Rep. Ron Paul (Tex.) is the only other candidate in double figures, at 11 percent. Just behind him are former House speaker Newt Gingrich (Ga.) and Rep. Michele Bachmann (Minn.), both with 7 percent. Gingrich’s support has held steady through the late summer. Bachmann’s numbers fell sharply after Perry announced his candidacy.

Former senator Rick Santorum (Pa.) and former Utah governor Jon Huntsman Jr. bring up the rear, with Santorum at 2 percent and Huntsman at 1 percent.

See:

Chris Christie not running for president in 2012 – The Washington Post.

Rick Perry slips, Herman Cain rises

UPDATE:  A CBS poll has Cain tied with Romney for the lead at 17%!

Marriage that expires

Now that we can remake humanity’s most basic institution at will, or so we think, we can come up with all kinds of improvements.  Mexico City is considering marriage licenses that have an expiration date.

Leftists in the city’s assembly – who have already riled conservatives by legalising gay marriage – proposed a reform to the civil code this week that would allow couples to decide on the length of their commitment, opting out of a lifetime.

The minimum marriage contract would be for two years and could be renewed if the couple stays happy. The contracts would include provisions on how children and property would be handled if the couple splits.

“The proposal is, when the two-year period is up, if the relationship is not stable or harmonious, the contract simply ends,” said Leonel Luna, the Mexico City assemblyman who co-authored the bill.

“You wouldn’t have to go through the tortuous process of divorce,” said Mr Luna, from the leftist Party of the Democratic Revolution, which has the most seats in the 66-member chamber.

Mr Luna says the proposed law is gaining support and he expects a vote by the end of this year.

via Mexico City proposes temporary marriage licences – Telegraph.

This in one of the most Roman Catholic countries in the world, though with a government tradition of anti-clericalism.  If this passes and catches on, it would mean that marriage need not be between a man and a woman but that it is no longer, even in principle, a permanent relationship.  Cohabitation would replace marriage.

Radical thinker praises Christianity

Jurgen Habermas is a prominent European intellectual–an influential neo-Marxist, a postmodernist critic, and more recently a neo-Enlightenment philosopher.  But now, surprisingly, he is singing the praises of Christianity.  Lutheran sociologist Peter Berger tells the tale, drawing on some recent scholarship about Habermas:

[Philipe] Portier distinguishes three phases in Habermas’ treatment of religion. In phase one, lasting up to the early 1980s, he still viewed religion as an “alienating reality”, a tool of domination for the powerful. In good Marxist tradition, he thought that religion would eventually disappear, as modern society comes to be based on “communicative rationality” and no longer needs the old irrational illusions. In phase two, roughly 1985-2000, this anti-religious animus is muted. Religion now is seen as unlikely to disappear, because many people (though presumably not Habermas) continue to need its consolations. The public sphere, however, must be exclusively dominated by rationality. Religion must be relegated to private life. One could say that in this phase, at least in the matter of religion, Habermas graduated from Marxism to the French ideal of laicite—the public life of the republic kept antiseptically clean of religious contamination.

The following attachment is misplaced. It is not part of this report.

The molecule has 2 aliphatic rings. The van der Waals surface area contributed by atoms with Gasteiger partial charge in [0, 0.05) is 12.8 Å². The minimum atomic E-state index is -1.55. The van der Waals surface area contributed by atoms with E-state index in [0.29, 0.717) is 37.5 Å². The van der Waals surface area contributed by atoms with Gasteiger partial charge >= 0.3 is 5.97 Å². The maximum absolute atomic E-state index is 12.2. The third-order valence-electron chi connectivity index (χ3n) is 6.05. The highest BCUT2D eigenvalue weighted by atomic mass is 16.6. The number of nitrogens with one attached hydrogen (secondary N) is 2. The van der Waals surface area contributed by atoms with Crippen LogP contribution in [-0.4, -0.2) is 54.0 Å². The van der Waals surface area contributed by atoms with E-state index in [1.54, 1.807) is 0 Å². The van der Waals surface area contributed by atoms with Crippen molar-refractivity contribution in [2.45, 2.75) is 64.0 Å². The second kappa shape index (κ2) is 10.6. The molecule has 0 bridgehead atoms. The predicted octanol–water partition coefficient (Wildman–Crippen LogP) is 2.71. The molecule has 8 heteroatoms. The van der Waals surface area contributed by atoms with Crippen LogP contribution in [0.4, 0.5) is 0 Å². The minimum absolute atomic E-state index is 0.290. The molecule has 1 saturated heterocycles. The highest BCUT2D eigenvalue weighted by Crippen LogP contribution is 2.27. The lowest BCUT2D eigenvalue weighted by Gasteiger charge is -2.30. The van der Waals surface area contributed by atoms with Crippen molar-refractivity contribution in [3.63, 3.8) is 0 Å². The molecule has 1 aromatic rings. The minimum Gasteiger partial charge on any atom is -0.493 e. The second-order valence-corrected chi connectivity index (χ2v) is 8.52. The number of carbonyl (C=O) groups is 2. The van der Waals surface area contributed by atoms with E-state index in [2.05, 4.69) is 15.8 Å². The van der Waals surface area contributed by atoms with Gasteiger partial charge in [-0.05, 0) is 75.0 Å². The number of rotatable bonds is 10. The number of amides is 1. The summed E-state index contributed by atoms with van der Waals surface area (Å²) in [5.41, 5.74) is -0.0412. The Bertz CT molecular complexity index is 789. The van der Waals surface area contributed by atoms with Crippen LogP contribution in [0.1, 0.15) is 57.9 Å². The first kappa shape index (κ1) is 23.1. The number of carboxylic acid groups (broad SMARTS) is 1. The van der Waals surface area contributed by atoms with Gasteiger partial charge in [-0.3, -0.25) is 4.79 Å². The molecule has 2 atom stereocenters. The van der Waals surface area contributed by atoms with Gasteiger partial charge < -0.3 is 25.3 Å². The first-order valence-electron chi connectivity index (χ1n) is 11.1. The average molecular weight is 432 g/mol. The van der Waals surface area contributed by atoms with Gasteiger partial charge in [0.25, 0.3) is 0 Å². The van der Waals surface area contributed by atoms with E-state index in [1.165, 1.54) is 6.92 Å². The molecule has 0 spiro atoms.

Phase three is more interesting. As of the late 1990s Habermas’ view of religion is more benign. Religion is now seen as having a useful public function, quite apart from its private consolations. The “colonization” of society by “turbo-capitalism” (nice term—I don’t know if Habermas coined it) has created a cultural crisis and has undermined the solidarity without which democratic rationality cannot function. We are now moving into a “post-secular society”, which can make good use of the “moral intuition” that religion still supplies. Following in the footsteps of Ernst Bloch and other neo-Marxist philo-Godders, Habermas also credits Biblical religion, Judaism and Christianity, for having driven out magical thinking (here there is an echo of Max Weber’s idea of “ the disenchantment of the world”), and for having laid the foundations of individual autonomy and rights.

Habermas developed these ideas in a number of publications and media interviews. The most interesting source (not discussed by Portier in the article) is a 2007 publication by a Catholic press, The Dialectics of Secularization. It is a conversation between Habermas and Cardinal Joseph Ratzinger (at the time of this exchange head of the Congregation for the Doctrine of the Faith, subsequently Pope Benedict XVI). Habermas here gives credit to Christianity for being the purveyor of a universal egalitarianism and for an openness to reason, thus continuing to provide moral substance for democracy. Not surprisingly, Ratzinger agreed.

I am not sure what Habermas’ personal beliefs are. But I don’t think that his change of mind about religion has anything to do with some sort of personal conversion. Rather, as has been the case with most sociologists of religion, Habermas has looked at the world and concluded that secularization theory—that is, the thesis that modernization necessarily leads to a decline of religion—does not fit the facts of the matter. Beyond this acknowledgement of the empirical reality of the contemporary world, Habermas admits the historical roots in Biblical religion of modern individualism, and he thinks that this connection is still operative today. Yet, when all is said and done, Habermas now has a positive view of religion (at least in its Judaeo-Christian version) for utilitarian reasons: Religion, whether true or not, is socially useful.

via What Happens when a Leftist Philosopher Discovers God? | Religion and Other Curiosities.

HT:  Joe Carter


CLOSE | X

HIDE | X